The market continues the rally that began in early October. Yes, there have been some severe down days mixed in, but $SPX has generally been overcoming one resistance level after another and closing gaps left on the way down (most recently, the island reversal gaps from early September have been filled). This morning's strong job report has knocked the market down 50+ $SPX points, but that is not necessarily a rally killer. The most recent breakout above resistance at 4030 led $SPX to reach not only the downtrending 200-day Moving Average, but the downtrend line for this bear market. Both are near 4100. A strong move above 4100 would break that downtrend line, but it would not necessarily be the end of the bear market. The next resistance level above that is the August highs at 4325.
The stock market ($SPX), has continued to rally this week, so the bullish case gained some traction across a number of factors. The close above resistance at around 4000 was a positive step in terms of price and sets up a move to at least the 200-day moving average or the 4070-4100 area.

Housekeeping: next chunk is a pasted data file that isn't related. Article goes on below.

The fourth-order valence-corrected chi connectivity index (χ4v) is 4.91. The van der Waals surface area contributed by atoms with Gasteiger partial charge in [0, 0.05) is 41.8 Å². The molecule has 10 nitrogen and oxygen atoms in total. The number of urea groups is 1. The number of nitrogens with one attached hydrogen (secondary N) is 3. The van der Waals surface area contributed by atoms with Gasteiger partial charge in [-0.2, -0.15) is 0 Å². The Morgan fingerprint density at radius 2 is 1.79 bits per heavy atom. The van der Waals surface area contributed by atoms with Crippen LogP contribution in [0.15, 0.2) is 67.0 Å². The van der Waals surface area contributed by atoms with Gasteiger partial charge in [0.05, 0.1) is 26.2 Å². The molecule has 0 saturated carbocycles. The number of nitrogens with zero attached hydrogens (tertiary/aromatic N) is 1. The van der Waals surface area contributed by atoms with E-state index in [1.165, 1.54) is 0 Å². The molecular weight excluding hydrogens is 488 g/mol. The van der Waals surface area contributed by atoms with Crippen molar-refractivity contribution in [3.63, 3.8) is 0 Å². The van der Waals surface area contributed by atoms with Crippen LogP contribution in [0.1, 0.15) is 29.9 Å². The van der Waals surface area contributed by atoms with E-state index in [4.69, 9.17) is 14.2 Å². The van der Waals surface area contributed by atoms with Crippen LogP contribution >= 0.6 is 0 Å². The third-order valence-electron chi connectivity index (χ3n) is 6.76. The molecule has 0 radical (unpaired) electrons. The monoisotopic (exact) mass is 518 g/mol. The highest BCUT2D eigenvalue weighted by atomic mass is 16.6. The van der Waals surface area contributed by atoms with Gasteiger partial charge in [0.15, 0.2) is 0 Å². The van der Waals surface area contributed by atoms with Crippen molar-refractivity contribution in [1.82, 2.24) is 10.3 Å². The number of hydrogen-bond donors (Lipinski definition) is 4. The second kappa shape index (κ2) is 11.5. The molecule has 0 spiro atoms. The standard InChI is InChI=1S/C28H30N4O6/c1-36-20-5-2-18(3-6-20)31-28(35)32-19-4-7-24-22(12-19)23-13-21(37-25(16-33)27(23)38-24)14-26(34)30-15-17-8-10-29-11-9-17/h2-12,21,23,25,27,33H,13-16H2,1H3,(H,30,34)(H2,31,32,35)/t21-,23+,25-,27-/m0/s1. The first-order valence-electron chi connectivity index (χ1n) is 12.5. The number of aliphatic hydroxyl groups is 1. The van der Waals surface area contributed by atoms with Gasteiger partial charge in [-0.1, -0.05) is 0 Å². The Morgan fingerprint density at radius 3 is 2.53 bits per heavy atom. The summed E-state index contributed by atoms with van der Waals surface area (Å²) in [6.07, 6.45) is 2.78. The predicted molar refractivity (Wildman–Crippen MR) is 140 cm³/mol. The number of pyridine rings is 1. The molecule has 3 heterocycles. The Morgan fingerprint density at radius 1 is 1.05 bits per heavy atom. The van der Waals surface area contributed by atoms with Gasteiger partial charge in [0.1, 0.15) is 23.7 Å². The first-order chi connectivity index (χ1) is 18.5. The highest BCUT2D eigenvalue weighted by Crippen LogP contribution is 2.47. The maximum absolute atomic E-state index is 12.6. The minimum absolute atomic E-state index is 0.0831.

The rally that began in mid-October was a fairly strong one that was backed by massive oversold conditions that existed at the time. By the time it got to 3900 (400 points off the lows), it was a bit vulnerable, and when Fed Chairman Powell made some very negative comments, the market quickly gave back 200 points. After that FOMC meeting, the market remained rather leery of the CPI data that was to be released early in the morning of November 10th. So, it traded in that 3700-3900 range while it waited. The CPI data was modestly encouraging (although it remains to be seen what the Fed thinks of it), and the market exploded to the upside as many traders and investors think that interest rates have peaked.
The oversold rally that began in early October was proceeding at a good pace, and was strengthened by a breakout over 3900. However, the comments by Fed Chairman Powell after the FOMC meeting knocked the market down significantly. We have often referred to the fact that the current market bears great similarity to the bear market of 1973-1974, and this is yet another example. Back then, Fed Chairman Arthur Burns would speak, and the market would tumble.